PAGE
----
Courtesy of Biography

640: Sarah Winchester

Folk Figure and Heiress to the Winchester Repeating Arms Fortune

Born: c.1840, New Haven, Connecticut, United States of America

Died: 5 September 1922, San Jose, California, United States of America

Sarah is remembered for continually building on her home in San Jose, California—purportedly to keep the spirits killed by Winchester rifles from haunting her.

Sarah was born to a wealthy upper-class family in Connecticut, but the exact year of her birth remains unknown to this day. She was one of seven children and educated well. In fact, Sarah was taught four languages and attended a school for young ladies.

By the time Sarah was of eligible age to marry, her parents had already decided on a husband. His name was William Winchester, and he was the only son to the Winchester Repeating Arms Company fortune.

Sarah’s only daughter Annie died when she was only forty days old from marasmus—the inability to absorb nutrients and proteins. In essence, Annie starved to death and there was nothing her parents or doctors could do to help her. Sarah and William would have no other children.

In 1881, William died suddenly from tuberculosis, only a year after his own father’s death. By then, historians account that Sarah’s mental health was already starting to fail. She was never able to fully recover from her daughter’s death, and others believe Sarah was also haunted by the wealth her Winchester family collected. In her eyes, Winchester money was blood money.

With William’s death, Sarah suddenly inherited a fortune estimated to be about $20 Million, around $500 Million today. She also received a 50% stake in the Winchester company. Although Sarah never had anything to do with the daily workings of the company, her stake in it meant she was receiving an additional $1,000 a day (or $26,000 per day in 2019 dollars).

This is where Sarah’s life story becomes a bit twisted. According to some, Sarah went to visit a psychic medium in Boston, who told her she needed to find a way to appease the angry spirits of those killed by Winchester Rifles. This goes along with the popular notion that Sarah only built the Winchester House to appease such spirits. Others claim Sarah didn’t build the house for spirits at all, and instead she was simply interested in other notions like Freemasonry and Rosicrucianism. Whatever the case, Sarah soon packed up and left Connecticut behind, settling in San Jose, California.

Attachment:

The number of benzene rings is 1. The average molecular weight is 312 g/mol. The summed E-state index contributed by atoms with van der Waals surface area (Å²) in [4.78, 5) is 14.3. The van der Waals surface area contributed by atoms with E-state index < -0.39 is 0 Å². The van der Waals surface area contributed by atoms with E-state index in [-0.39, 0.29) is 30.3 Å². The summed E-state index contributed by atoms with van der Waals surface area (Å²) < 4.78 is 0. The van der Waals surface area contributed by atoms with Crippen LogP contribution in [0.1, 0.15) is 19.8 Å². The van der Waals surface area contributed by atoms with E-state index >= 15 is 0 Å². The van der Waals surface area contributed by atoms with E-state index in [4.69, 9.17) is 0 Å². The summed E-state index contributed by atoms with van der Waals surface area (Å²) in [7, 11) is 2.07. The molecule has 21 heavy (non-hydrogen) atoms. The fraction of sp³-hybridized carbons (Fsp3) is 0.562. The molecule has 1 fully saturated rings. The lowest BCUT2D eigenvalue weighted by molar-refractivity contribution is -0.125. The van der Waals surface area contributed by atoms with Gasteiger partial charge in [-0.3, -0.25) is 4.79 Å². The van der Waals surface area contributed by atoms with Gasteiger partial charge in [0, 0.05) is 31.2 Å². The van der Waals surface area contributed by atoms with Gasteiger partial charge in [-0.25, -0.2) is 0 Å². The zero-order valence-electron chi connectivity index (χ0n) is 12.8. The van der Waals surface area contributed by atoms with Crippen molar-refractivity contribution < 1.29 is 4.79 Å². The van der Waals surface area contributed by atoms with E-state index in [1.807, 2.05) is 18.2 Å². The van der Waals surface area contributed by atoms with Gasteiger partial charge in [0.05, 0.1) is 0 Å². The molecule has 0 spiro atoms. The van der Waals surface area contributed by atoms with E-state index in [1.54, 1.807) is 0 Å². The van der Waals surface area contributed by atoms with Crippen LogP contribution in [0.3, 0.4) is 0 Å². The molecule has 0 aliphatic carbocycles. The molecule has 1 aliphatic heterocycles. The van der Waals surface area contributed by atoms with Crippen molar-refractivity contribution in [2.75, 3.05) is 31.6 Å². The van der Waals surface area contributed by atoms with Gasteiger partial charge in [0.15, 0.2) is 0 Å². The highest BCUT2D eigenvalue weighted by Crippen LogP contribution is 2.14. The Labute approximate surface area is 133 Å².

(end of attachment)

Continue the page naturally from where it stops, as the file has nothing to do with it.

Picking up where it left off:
In 1884, Sarah purchased an already existing farmhouse instead of consulting an architect to build something new just for her. From 1886 until her death in 1922, Sarah continually had carpenters building onto the already existing structure. The house would eventually reach seven stories in certain sections. The layout of the house also makes no sense to any “normal” person looking in from the outside. There are staircases leading nowhere, doors opening out into the air, windows that open into interior rooms, and hallways that circle back on themselves for no apparent reason. To say its easy to get lost in the mansion is an understatement; what house with over 160 rooms wouldn’t be confusing?

The house wasn’t just odd though, it was also decorated and designed to have all the trappings money could buy. The home had one of the earliest designs for an indoor shower, running hot water, central heating and air conditioning, and other amenities. Mrs. Winchester was also tiny and suffered from debilitating arthritis, so certain staircases built just for her have stairs that are actually made from risers and are only several inches apart to ease the ache in her joints.

After so many decades of incessant building, Sarah passed away peacefully in her sleep. Her niece and secretary would sell the house at auction soon after.

In 2018, a Hollywood film entitled Winchester depicts a highly fictionalized and sensationalized account of Sarah’s later years; starring Helen Mirren as Mrs. Winchester.

Today, visiting the Winchester Mystery House is still a major tourist attraction in Southern California. You can tour the house itself as well as other buildings on the property, and sometimes the tour guides will tell ghost stories during the tour. Unfortunately taking photographs inside the house is not possible because of copyright issues, but photos of the grounds itself are permitted. In 2023, the house will celebrate one hundred years as a tourist attraction.

Badges Earned:

Find a Grave Marked

Located In My Personal Library:

Haunted West: Legendary Tales From the Frontier (Magazine Published by Centennial Today, Fall 2020)

100 Greatest Mysteries: The World's Secrets Revealed (Magazine by History)